3. Shrinking learning content is not possible without ensuring shorter gaming experiences
4. By leveraging the game design and increasing learning addiction, you also generate more data which increases the accuracy of the analysis
This brings home an important point on which to conclude. Improving sales effectiveness using gamification and game-based microlearning is not a problem for the L&D or HR team alone. By leveraging the combined experience of the marketing, product and sales teams, a richer and more robust solution is likely to generate better and more sustainable results, which by default will also have an organisation-wide alignment.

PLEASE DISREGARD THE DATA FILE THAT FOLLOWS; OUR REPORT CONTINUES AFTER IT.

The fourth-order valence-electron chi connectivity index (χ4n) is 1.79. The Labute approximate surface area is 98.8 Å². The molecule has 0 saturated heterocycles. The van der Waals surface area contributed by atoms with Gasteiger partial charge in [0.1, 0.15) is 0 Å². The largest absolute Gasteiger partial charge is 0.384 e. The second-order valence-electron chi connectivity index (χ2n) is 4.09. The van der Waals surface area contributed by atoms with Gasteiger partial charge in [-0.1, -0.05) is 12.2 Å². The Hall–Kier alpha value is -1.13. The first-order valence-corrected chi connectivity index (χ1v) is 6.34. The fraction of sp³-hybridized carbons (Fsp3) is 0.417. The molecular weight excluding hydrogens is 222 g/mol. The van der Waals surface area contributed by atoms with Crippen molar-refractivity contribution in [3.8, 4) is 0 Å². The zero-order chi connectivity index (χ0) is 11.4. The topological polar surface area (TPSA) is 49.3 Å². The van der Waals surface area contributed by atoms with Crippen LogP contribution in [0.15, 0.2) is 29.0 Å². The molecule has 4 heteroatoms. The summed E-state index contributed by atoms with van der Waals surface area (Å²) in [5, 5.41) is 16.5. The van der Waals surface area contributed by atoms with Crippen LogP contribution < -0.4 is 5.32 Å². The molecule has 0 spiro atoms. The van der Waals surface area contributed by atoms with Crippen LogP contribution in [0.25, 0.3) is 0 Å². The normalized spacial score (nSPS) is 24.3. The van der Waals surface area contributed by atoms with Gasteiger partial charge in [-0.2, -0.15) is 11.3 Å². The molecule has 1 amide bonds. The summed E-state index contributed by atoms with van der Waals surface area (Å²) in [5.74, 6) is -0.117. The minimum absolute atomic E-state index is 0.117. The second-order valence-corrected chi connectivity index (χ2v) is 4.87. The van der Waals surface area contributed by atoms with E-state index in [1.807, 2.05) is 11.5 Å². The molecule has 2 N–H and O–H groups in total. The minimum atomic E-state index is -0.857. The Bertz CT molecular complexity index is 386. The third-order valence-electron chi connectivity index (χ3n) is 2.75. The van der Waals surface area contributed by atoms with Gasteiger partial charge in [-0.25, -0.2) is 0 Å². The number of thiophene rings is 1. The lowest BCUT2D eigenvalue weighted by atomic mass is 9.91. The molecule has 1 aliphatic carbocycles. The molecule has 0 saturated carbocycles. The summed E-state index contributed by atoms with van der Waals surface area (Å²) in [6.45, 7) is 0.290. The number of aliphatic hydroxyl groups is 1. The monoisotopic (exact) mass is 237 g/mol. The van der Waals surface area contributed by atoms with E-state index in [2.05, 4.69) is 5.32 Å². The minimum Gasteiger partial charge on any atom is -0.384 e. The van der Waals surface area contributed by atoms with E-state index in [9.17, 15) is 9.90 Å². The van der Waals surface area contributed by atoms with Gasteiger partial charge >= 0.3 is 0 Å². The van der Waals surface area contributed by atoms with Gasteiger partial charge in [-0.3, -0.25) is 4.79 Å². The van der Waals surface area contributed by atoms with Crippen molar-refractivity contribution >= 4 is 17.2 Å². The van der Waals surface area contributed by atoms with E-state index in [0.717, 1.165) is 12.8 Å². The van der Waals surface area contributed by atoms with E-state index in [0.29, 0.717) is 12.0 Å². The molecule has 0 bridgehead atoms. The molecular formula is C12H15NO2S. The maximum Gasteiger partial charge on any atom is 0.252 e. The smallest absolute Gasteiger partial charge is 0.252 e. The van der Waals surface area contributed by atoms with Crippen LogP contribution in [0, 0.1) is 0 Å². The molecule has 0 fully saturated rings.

Looking for an effective microlearning & sales enablement tool for your salesforce? Write to us at [email protected] or schedule a demo to learn how Master-O can upskill your field force to enhance selling skill capabilities, and much more.